Five years a beekeeper


As wet bank holiday weather drizzled into the week, I found myself thinking of the virgin queens emerging from our split hives waiting for a dry spell to fly out and mate.

Three weeks ago Thomas and Jonesy had artificially swarmed Chili’s and Chamomile’s colonies after finding queen cells in the hives, leaving Emily and I two new hives and queens-in-waiting.


Last Saturday’s approaching thunderstorm had given the bees a headache and made hive inspections impossible. Then as the storm broke it became a typical Ealing beekeepers’ day with beekeepers huddled around tea, accompanied by Polish cheesecake made by a beginner.

Thomas returned to inspect his hives later on that weekend and checked ours too, reporting back that it appeared a queen cell had been torn down in the hive split from Chili’s colony and that a queen cell was open in the hive split from Chamomile’s colony. Our other three hives were doing well, he said, and he had spotted queens Myrtle, Chili and Chamomile, although the latter’s hive was not much bigger than a nuc.

So that’s where we left the bees, seemingly well since I had seen them two Saturdays ago. I got to the apiary early today as there would be five hives to inspect, and I wanted to consolidate our hive equipment to make sure we had a complete hive ready should Myrtle’s colony also decide to start building queen cells.


A keen beginner Freddy arrived not long after and was interested to hear all about our latest hives. Freddy thinks he might like to keep fierce bees, because they make more honey and he would like the challenge. In that case, I told him, he is welcome to Chamomile’s feisty hive! Although Emily and I need to wait a few weeks to see how the split colonies develop, find out who are the best queens, and decide whether we’re recombining or selling hives.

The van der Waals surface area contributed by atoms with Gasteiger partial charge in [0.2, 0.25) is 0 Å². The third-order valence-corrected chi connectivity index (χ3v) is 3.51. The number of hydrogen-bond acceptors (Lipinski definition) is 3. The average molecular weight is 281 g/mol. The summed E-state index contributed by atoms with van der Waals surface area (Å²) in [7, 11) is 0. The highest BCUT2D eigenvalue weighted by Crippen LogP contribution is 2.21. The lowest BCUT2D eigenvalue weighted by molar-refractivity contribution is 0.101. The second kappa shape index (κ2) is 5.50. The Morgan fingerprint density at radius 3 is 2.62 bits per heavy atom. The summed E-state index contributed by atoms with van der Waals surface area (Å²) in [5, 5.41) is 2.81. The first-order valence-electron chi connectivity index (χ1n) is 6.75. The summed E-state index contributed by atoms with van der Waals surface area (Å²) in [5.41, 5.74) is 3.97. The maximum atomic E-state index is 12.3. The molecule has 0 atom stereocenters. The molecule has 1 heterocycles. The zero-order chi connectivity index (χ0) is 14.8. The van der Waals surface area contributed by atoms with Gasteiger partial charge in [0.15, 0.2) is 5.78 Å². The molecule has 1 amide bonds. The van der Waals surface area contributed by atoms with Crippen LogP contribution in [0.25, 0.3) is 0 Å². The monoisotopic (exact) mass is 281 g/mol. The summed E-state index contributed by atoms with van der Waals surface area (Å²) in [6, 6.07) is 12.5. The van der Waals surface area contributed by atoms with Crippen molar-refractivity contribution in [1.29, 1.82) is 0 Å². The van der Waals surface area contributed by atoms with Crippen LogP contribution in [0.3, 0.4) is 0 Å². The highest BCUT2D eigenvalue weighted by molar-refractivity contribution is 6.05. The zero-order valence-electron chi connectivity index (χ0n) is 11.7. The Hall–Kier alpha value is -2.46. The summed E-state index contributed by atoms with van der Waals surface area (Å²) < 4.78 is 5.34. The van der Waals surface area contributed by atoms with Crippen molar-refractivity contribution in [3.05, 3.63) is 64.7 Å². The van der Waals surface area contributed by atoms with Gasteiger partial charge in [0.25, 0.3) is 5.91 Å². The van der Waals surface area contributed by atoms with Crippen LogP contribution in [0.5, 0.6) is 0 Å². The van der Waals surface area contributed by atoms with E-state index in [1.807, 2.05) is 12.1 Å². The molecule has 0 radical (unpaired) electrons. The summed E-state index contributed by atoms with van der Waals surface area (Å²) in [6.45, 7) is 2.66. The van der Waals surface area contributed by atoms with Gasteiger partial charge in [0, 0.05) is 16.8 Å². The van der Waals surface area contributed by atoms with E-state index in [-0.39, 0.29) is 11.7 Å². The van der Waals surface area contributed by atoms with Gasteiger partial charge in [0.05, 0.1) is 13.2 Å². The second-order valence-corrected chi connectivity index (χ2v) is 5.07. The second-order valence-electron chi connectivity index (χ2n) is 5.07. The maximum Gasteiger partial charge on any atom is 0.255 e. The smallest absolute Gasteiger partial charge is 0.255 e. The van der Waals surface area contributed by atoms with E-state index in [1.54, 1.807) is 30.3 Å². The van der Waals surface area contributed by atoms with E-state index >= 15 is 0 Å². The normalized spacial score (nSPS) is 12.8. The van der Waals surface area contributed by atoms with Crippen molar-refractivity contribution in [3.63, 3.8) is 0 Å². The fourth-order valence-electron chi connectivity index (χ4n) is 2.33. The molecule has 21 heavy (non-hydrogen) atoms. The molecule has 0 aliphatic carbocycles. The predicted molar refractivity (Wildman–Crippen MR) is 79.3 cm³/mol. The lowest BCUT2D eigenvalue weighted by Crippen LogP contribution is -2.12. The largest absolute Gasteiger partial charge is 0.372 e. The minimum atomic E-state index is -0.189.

Another beginner arrived as Freddy and I were talking so it seemed a good idea to open up and start inspecting. A look through Myrtle’s colony showed no sign of the queen except some young healthy larvae, and the laying pattern of the brood was patchy with drone comb spotted in the centre of some frames. Not a great sign of a well-laying queen but otherwise the bees looked happy. The stores seemed surprising low compared with two weeks ago, so I put on a syrup feeder.


Emily arrived as I was about to brave opening Chamomile’s hive, which I was feeling nervous about. Thomas was right, this was little more than the size of a nuc colony and Emily noticed they had almost no stores. I felt annoyed with myself – I’d been so good all year feeding up the bees until the start of May, when we had started to reduce feeding, and it had seemed all was well two weeks ago, that I hadn’t thought to continue feeding. Now the bees were looking starved and miserable because of a couple weeks’ rain. We put on a feeder and luckily the syrup I had made for the bees before taking a break for three wedding-themed weekends would be enough for all five hives today.

Chili’s colony was next and though I didn’t see the queen, again the bees seemed calm but needed feeding. ‘Is that all now?’ asked Emily. No, we still had our two split hives to check – five hives is really quite a lot!


Fortunately Freddy wasn’t tired of looking at bees and did a beautiful job of inspecting our first split hive and finding Chamomile’s daughter – the new queen looked just like her mother, I hope she turns out to be better tempered. We then turned to our second split hive and were unable to find a queen or sign of one. I suspect this split has failed and will need recombining with Chili’s hive next week.

Five hives doesn’t leave much time for tea and cake, and by the time we had cleared up our equipment the chattering crowds were gone from the apiary.


Five years a beekeeper and five hives on there is much to think about how and why I want to keep bees in the future. Honey is playing on my mind, but for now it was time to go home and leave the bees to decide what they will do next.


33 thoughts on “Five years a beekeeper

  1. Beautiful photos Emma. Hopefully in a couple of weeks time we can work out what to do about the colonies and reduce the workload so the inspections become less epic!